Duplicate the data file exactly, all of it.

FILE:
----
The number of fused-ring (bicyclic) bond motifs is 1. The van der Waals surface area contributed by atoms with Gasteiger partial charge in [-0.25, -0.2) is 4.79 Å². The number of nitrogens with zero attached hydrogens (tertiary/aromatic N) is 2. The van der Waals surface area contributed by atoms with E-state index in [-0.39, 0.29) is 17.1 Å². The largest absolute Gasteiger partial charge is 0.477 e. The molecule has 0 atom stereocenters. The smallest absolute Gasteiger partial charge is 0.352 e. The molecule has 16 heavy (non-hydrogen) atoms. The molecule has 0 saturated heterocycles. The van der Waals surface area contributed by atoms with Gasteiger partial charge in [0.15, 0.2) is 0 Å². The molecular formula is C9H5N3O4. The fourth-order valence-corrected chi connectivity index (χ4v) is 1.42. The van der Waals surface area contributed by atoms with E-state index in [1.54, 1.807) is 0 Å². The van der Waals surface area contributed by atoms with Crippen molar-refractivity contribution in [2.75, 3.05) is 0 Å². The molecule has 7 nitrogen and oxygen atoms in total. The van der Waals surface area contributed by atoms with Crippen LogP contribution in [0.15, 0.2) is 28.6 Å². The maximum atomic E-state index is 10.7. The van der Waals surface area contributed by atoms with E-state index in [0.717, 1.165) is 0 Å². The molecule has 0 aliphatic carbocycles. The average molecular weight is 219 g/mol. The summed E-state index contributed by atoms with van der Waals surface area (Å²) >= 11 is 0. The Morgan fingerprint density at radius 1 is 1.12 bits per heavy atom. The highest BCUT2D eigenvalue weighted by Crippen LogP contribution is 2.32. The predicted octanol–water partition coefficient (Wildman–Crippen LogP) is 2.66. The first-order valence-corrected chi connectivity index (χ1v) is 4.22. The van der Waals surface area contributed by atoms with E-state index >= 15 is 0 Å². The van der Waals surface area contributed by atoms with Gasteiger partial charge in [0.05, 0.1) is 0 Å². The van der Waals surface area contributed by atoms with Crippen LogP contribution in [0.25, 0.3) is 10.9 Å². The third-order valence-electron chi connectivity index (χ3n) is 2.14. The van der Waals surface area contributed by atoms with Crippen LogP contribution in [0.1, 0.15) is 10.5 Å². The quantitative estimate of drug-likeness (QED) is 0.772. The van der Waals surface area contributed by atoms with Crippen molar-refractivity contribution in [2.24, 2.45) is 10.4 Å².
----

The number of fused-ring (bicyclic) bond motifs is 1. The van der Waals surface area contributed by atoms with Gasteiger partial charge in [-0.25, -0.2) is 4.79 Å². The number of nitrogens with zero attached hydrogens (tertiary/aromatic N) is 2. The van der Waals surface area contributed by atoms with E-state index in [-0.39, 0.29) is 17.1 Å². The largest absolute Gasteiger partial charge is 0.477 e. The molecule has 0 atom stereocenters. The smallest absolute Gasteiger partial charge is 0.352 e. The molecule has 16 heavy (non-hydrogen) atoms. The molecule has 0 saturated heterocycles. The van der Waals surface area contributed by atoms with Gasteiger partial charge in [0.15, 0.2) is 0 Å². The molecular formula is C9H5N3O4. The fourth-order valence-corrected chi connectivity index (χ4v) is 1.42. The van der Waals surface area contributed by atoms with E-state index in [1.54, 1.807) is 0 Å². The van der Waals surface area contributed by atoms with Crippen molar-refractivity contribution in [2.75, 3.05) is 0 Å². The molecule has 7 nitrogen and oxygen atoms in total. The van der Waals surface area contributed by atoms with Crippen LogP contribution in [0.15, 0.2) is 28.6 Å². The maximum atomic E-state index is 10.7. The van der Waals surface area contributed by atoms with E-state index in [0.717, 1.165) is 0 Å². The molecule has 0 aliphatic carbocycles. The average molecular weight is 219 g/mol. The summed E-state index contributed by atoms with van der Waals surface area (Å²) >= 11 is 0. The Morgan fingerprint density at radius 1 is 1.12 bits per heavy atom. The highest BCUT2D eigenvalue weighted by Crippen LogP contribution is 2.32. The predicted octanol–water partition coefficient (Wildman–Crippen LogP) is 2.66. The first-order valence-corrected chi connectivity index (χ1v) is 4.22. The van der Waals surface area contributed by atoms with E-state index >= 15 is 0 Å². The van der Waals surface area contributed by atoms with Gasteiger partial charge in [0.05, 0.1) is 0 Å². The van der Waals surface area contributed by atoms with Crippen LogP contribution in [0.25, 0.3) is 10.9 Å². The third-order valence-electron chi connectivity index (χ3n) is 2.14. The van der Waals surface area contributed by atoms with Crippen LogP contribution in [0.1, 0.15) is 10.5 Å². The quantitative estimate of drug-likeness (QED) is 0.772. The van der Waals surface area contributed by atoms with Crippen molar-refractivity contribution in [2.24, 2.45) is 10.4 Å².